Signs, Inscriptions, and Displays in Washington DC
Saturday, September 25, 2010
London: Sundry Items
Continuing my blog entries beyond DC, I include some things from another capital city: London.
Welcome sign at Gatwick Airport. Unusual choice of languages, among them Swedish, English, and (simplified) Mandarin Chinese. Not sure what those other two languages are.
A selection of newspapers in Bloomsbury. I see papers in English, French, Spanish, German, Dutch, Norwegian, and (perhaps) Arabic.
Elsewhere in London, some silly ethnic stereotyping. Posters on the walls of various tube stations feature celebrity chef Jaime Oliver promoting different "exotic" cuisines (French, Spanish, Italian).
In Southwark, a warning sign on one of the entrances into a mid-day RSC performance of "the Scottish play" (Macbeth) at the Globe. I don't know if this was intentional, but the adjective "gruesome" has been associated with the Scots origins (the Oxford English Dictionary, for instance, cites Robert Burns and Sir Walter Scott as some of the earliest quotations). For what it's worth, the verb gruwe(n) does exist in Middle English and the word has even older Germanic origins.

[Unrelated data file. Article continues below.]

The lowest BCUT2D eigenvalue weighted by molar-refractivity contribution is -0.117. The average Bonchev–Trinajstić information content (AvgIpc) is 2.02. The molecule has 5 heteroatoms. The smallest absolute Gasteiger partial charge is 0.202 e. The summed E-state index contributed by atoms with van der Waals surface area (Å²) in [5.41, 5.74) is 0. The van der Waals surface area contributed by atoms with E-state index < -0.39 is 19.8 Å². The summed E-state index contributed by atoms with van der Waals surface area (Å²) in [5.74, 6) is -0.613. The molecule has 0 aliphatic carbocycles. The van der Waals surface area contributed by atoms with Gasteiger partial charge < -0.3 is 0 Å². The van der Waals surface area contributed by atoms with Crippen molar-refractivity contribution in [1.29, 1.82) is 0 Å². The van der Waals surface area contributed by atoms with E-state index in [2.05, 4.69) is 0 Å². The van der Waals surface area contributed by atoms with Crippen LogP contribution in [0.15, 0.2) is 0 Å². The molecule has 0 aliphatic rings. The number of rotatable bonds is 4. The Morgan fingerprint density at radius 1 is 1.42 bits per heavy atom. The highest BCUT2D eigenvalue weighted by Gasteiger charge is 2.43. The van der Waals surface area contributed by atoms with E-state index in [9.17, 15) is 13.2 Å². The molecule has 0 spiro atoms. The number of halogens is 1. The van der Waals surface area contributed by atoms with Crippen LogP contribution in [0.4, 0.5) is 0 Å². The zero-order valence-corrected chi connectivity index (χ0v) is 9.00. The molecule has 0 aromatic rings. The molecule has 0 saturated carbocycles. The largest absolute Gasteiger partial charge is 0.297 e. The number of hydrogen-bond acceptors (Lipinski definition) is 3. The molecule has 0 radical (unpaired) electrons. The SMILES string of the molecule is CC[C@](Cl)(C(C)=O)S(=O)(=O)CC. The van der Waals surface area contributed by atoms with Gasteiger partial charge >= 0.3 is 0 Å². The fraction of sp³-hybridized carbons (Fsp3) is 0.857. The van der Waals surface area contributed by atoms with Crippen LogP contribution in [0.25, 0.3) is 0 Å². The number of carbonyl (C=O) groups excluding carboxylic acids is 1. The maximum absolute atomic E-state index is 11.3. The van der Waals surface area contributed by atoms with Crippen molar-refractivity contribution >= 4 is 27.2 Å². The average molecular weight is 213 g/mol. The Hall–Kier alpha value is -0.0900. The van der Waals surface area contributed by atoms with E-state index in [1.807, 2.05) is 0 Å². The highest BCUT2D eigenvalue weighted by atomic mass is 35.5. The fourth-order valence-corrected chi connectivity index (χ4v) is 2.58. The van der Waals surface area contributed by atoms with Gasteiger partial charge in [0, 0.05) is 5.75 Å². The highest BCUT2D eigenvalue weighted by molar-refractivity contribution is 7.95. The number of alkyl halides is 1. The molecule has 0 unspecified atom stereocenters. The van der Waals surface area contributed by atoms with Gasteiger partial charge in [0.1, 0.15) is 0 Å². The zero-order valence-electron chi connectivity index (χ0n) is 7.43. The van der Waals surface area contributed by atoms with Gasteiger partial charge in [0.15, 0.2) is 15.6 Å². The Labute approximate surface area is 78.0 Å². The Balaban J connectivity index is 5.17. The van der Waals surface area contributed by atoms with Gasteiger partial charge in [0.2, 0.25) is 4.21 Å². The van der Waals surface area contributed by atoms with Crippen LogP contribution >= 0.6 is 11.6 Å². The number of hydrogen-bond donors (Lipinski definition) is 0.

On a side street near the British Library, I spotted this storefront sign. Nice choice for the business name - it signals how the establishment caters to "transvestites, transsexuals, and transgendered" clients (see the website).
This park sign provides many examples supporting the idea that the US and Britain are divided by a common language (click to see larger image). "Whilst" strikes me as a distinctly British usage. Note also "lead" (leash), [trash] "bins" [cans], and "busking" [performing in public places seeking for money - I don't see this term much in the US]. Of course the red "do not X" icons are universal - they work in any language.
I end with this photo I took on the tube (again, click to see larger image). I don't have much to say about it, other than saying I like this poem.